Seminary Ramblings

Updates from life at seminary

Don’t Study Theology

So, as some of you may know, one of my favorite writers is Carl Trueman, a British expatriate and chair of the Church History department over at Westminster Theological Seminary. He is sharp-witted, funny, often piercing in his cultural critiques, and generally quite cynical (in the best sense of the word). I recently read a short piece he wrote for the journal Themelios on why you shouldn’t study theology. It’s quite searching, and relevant in the extreme for any of us who do undertake this endeavor of theological study (which is all of us to one extent or another). Here is the full article:

Minority Report: The Importance of Not Studying Theology

And a few choice excerpts (note: these really add up to probably half of the article):

“The greatest temptation of a theology student is to assume that what they are studying is the most important thing in the world. Now, I need to be uncharacteristically nuanced at this point: there is a sense, a very deep and true sense, in which theology is the most important thing in the world. It is, after all, reflection upon what God has chosen to reveal to his creatures; and it thus involves the very meaning of existence. In this sense, there is nothing more important than doing theology.”

BUT….

“…intellectual inquiry is rather like trying to get a date with the attractive girl across the road with whom you have secretly fallen in love: the thrill comes more from the chase and the sense of anticipation than it does from actually finding the answer or eliciting agreement to go to the movies. This plays out in theology in two ways. First and most obvious, there is a basic question of motivation which needs to be addressed right at the start of theological endeavor: am I doing this purely and simply for personal satisfaction?”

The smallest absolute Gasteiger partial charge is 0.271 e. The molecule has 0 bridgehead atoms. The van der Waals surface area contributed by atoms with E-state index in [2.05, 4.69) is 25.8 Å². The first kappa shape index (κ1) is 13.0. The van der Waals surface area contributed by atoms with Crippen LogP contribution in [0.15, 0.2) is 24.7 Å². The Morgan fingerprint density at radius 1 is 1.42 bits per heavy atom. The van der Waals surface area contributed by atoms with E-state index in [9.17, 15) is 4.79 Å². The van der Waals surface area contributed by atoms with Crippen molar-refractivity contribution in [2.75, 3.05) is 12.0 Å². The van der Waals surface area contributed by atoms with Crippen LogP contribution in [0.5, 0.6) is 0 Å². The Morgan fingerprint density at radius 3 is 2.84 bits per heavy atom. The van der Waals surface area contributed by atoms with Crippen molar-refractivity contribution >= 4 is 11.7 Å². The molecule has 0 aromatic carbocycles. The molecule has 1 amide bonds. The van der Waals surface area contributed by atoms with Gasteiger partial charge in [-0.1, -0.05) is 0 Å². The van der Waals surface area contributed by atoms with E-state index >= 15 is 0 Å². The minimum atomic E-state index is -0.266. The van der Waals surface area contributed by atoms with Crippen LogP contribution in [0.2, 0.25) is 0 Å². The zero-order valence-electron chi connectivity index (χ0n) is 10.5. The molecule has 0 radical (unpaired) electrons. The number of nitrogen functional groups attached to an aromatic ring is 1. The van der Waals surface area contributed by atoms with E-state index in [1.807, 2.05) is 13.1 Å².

“Luther was once asked what the difference between what he believed and what the Pope believed was. On one level, he said, there is no difference: we both believe Christ, the Son of God, came to earth, took flesh, died on the cross, rose again, ascended into heaven, and will return. So where was the difference? ‘I believe he did these things for me’ was Luther’s response. The point Luther was making was that the Pope had objectified theology in a way that it no longer had that personal, existential dimension that caused him to revise his own understanding of himself and, ultimately, to bow down in worship and in awe.”

“The answer to such abstraction is not to stop making the study of theology our goal; it is rather to stop making the study of theology our goal. We have a tendency to make the chronological end points—what new things we learn each day—the most important. Yet this confuses the process of learning with the real order of things. The study of theology is not a chase after something or a movement beyond where we start our Christian lives; it is rather a reflection upon the foundations of where we already are. The end term is, strange to tell, the beginning. I start by confessing with my mouth that Jesus is Lord and believing in my heart that God raised him from the dead, and I never actually go any further. All my theology, all my study, is simply reflection on what lies behind that.”

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2 thoughts on “Don’t Study Theology

  1. Reminds me of reading Packer’s Knowing God. I love this. It’s good stuff, and a good reminder to keep one in check. Also, I like that you used the phrase “quite searching.”

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